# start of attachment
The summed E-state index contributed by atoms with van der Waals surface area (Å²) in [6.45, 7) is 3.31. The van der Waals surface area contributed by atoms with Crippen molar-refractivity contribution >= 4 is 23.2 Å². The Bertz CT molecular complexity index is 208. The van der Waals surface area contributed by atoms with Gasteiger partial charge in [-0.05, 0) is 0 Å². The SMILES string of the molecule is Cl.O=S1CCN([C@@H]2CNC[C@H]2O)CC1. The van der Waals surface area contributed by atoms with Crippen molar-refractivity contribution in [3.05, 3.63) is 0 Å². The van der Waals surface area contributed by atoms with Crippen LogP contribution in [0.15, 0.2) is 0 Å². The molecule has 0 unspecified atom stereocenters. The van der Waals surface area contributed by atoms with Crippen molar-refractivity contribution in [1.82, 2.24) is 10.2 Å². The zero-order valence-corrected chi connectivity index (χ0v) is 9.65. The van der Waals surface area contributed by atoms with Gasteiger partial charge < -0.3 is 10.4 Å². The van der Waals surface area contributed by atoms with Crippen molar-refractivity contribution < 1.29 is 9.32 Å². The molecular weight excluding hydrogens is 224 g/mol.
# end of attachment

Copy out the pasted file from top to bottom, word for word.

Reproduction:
The summed E-state index contributed by atoms with van der Waals surface area (Å²) in [6.45, 7) is 3.31. The van der Waals surface area contributed by atoms with Crippen molar-refractivity contribution >= 4 is 23.2 Å². The Bertz CT molecular complexity index is 208. The van der Waals surface area contributed by atoms with Gasteiger partial charge in [-0.05, 0) is 0 Å². The SMILES string of the molecule is Cl.O=S1CCN([C@@H]2CNC[C@H]2O)CC1. The van der Waals surface area contributed by atoms with Crippen molar-refractivity contribution in [3.05, 3.63) is 0 Å². The van der Waals surface area contributed by atoms with Crippen LogP contribution in [0.15, 0.2) is 0 Å². The molecule has 0 unspecified atom stereocenters. The van der Waals surface area contributed by atoms with Crippen molar-refractivity contribution in [1.82, 2.24) is 10.2 Å². The zero-order valence-corrected chi connectivity index (χ0v) is 9.65. The van der Waals surface area contributed by atoms with Gasteiger partial charge < -0.3 is 10.4 Å². The van der Waals surface area contributed by atoms with Crippen molar-refractivity contribution < 1.29 is 9.32 Å². The molecular weight excluding hydrogens is 224 g/mol.